New Addition to California’s Infill Housing Bill Could Transform the State’s Land Use

Single-Family House: Chop It Up

If there is one journalistic phrase I despise, it is “game-changer.” Everything seems to be a game-changer, no matter how small. But amendments just approved by the California State Senate for SB 50, Scott Wiener’s controversial bill upzoning lots near transit could be, well, a game-changer:

On Wednesday, a key committee signed off on Senate Bill 50 — San Francisco Sen. Scott Wiener’s bill to allow denser, taller housing around transit and in communities with lots of jobs. As part of the negotiations, Wiener agreed to merge his proposal with Senate Bill 4 by Sen. Mike McGuire (D-Healdsburg) and the result includes one very big change: Single-family houses could be converted to four-unit buildings, by right, anywhere in the state.

That is, a property owner could subdivide or remodel a house to turn it into four apartments. Or a developer could build a fourplex on a vacant single-family lot. The proposal wouldn’t allow people to demolish a house and build a new fourplex on the property, however.

Put another way, if these amendments pass, then California will have just outlawed single-family housing throughout the state. And it points to a potential way out of the NIMBY/density problem.

Quadruplex: Not Scary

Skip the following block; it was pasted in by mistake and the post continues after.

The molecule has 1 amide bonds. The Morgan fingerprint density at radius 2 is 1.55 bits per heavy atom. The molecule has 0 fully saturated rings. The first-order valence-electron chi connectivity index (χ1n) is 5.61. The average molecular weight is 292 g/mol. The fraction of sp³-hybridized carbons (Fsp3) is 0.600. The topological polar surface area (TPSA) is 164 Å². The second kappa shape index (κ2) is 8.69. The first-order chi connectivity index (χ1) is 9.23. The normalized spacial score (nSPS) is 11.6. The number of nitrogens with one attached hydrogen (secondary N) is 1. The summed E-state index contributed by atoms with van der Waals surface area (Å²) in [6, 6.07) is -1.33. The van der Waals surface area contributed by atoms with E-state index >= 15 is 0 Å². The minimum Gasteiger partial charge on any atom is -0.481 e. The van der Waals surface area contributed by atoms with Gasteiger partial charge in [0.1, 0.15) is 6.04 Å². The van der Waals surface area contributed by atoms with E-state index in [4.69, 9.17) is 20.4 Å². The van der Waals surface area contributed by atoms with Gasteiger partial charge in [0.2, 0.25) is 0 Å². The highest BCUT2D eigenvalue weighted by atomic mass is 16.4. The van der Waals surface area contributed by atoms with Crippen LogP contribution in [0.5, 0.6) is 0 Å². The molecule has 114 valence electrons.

Neighbors dread the prospect of living next to, well, YUGE towers of apartments — they say they are concerned about privacy, and shadows, and “neighborhood character,” with all the classist and racial implications of that loaded phrase. But increasing density by turning a house into a quadruplex seems less…yuge. It doesn’t seem so out of scale. It doesn’t evoke images of the Robert Taylor Homes or Stateway Gardens complexes in Chicago. Little wonder that when, a few months ago, Minneapolis increased the density of its zoning code, it did so not by building up, but rather by allowing triplexes in formerly single-family zones. It was controversial, but far less so than building up.

SB 50 has a long way to go before it becomes law: Wiener and his supporters are engaged in intense negotiations just to get it through the Senate, and then it must go to the Assembly, etc. etc. You know the drill. Even in Minneapolis, the city council backed off allowing quadruplexes by right and went down to triplexes. But if just this provision passes, it would be the most significant land use reform in California since the enactment of CEQA. And that is yuge.

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Reader Comments

4 Replies to “HUGE”

  1. Prof. Zasloff, the new American Lung Association report:
    “The State of the Air Is Worsening as Climate Impacts Multiply
    Many US cities have poor air, according to the American Lung Association”
    proves that California is not solving our air pollution and global warming problems with the greatest sense of urgency because atmospheric CO2 levels continue to be out of control.

    I most sincerely hope and pray that you and all your UC academic colleagues shall immediately begin teaching and motivating our newest generation of academics to communicate with peoples around the world far better than older generations have been failing to do because the ALA report proves global warming is out of control due to failures to communicate by academics so far.